In terms of dry rub, my buddy Shane was nice enough to get me a new rub - Highland Foods Maple Pepper. We're from New Hampshire and Vermont Maple syrup makes its way into all sorts of things, including rubs.
This rub features maple sugar, salt, and coarse-ground black pepper. However, a basic rub that works with beef is equal parts kosher salt and black pepper.
Since I was dry brining these and allowing them to sit in the refrigerator over-night, using a binder wasn't necessary.
Dry brining works through osmosis - When salt is added to meat, the meat's juices are drawn out. Since salt is soluble, it dissolves in these meat juices and creates its own brine.
This process also allows for muscle proteins to denature. Salt is comprised of sodium and chloride ions that carry electrical charges; These ions attack proteins and cause muscle fibers to loosen.
If you were to use a binder, most people use soy sauce or Worcestershire sauce with beef where-as most people use a mustard binder with pork. Soy or Worcestershire sauce complement beef and can further enhance flavor.
Beef pairs well with hickory smoke so I used 100% Lumber Jack hickory pellets.
I set my Grilla Grills Silverbac to 225 F on the standard mode - results in a temperature swing of +/- 10 F and more smoke output.
I placed the ribs in the center of the grate and allowed the Beef Back Ribs to smoke for 2 1/2 hours. At this point there was visible pull-back from the bone and the color was satisfactory so I decided to wrap in butcher paper.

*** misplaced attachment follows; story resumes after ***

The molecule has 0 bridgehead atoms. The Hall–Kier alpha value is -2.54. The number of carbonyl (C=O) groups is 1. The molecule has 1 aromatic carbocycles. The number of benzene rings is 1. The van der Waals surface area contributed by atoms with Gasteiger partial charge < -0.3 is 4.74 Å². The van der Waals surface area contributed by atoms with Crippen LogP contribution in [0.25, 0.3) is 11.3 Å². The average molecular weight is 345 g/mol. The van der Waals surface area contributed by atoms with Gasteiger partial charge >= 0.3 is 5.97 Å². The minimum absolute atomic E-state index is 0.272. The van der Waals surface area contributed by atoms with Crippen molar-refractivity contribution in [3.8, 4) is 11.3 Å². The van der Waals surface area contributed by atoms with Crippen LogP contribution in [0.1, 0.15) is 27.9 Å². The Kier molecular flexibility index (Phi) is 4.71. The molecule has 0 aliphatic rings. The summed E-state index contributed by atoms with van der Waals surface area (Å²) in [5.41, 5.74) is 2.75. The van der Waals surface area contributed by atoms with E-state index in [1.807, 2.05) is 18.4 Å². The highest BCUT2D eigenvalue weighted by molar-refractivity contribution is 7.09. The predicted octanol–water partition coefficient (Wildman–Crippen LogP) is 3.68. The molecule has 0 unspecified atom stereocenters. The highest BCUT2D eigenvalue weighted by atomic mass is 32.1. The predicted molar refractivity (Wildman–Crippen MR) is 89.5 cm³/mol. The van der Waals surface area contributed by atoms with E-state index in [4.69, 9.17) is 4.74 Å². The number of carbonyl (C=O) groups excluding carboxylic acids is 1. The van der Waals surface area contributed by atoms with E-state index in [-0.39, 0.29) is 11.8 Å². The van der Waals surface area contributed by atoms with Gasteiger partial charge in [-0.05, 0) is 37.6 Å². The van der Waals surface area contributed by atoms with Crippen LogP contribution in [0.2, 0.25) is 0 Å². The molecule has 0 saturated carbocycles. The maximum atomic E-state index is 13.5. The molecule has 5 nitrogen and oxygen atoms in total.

Wrapping confers a number of benefits, namely it increases humidity and helps to provide a moist environment. This is the same reason people will introduce a water pan inside a smoker.
With beef I almost always use butcher paper to wrap as I use minimal liquid (a literal painted layer) when wrapping beef. Butcher paper is a permeable/porous surface where-as aluminum foil is not.
While wrapping or Texas Crutching can help to combat "meat stalls" this doesn't happen much with small cuts of meat like beef back ribs. The main reason I do it is to prevent the meat from drying out.
When wrapping beef ribs, I also like to apply a small amount of equal parts water and Worcestershire sauce to the paper and surface of the rib. Apart from this, butcher paper will also work to absorb meat juices, fat, and water which can help the meat to cook slower - gives more time for rendering of collagens and fat.
Wrapping with butcher paper also means you trap less steam and the bark won't turn soggy. On back ribs, there isn't enough meat to even create a heavy bark like you would on brisket, however if you go heavy on the pepper, the wrap could ruin the crust.
Note: Don't fret if you don't have butcher paper. Wrapping is my personal preference and people cook beef ribs without wrapping all the time.
I allowed the beef ribs to further smoke until probe tender. As I noted in my article on why I don't like the 321 method for pork ribs is because it does not account for probe tenderness, internal temperature, or color.
Note: I use a ThermoWorks Thermapen MK4 to check internal temperatures and probe tenderness.
Typically at 195 - 205 degrees all meat collagens have broken down and fat has rendered. However, using your temperature probe to physically poke between the bones tells you if the meat is ready. If the probe feels like it's sliding through hot butter, it's tender. While temperature is a good gauge of doneness, it does not account for tenderness.
This process took another hour before the meat was probe tender.
I allowed the beef ribs to rest for 30 minutes inside the butcher paper. This allows the meat juices to reabsorb back into the meat.
After resting, I sliced the meat and served on the bone.
Total cook time was roughly four hours.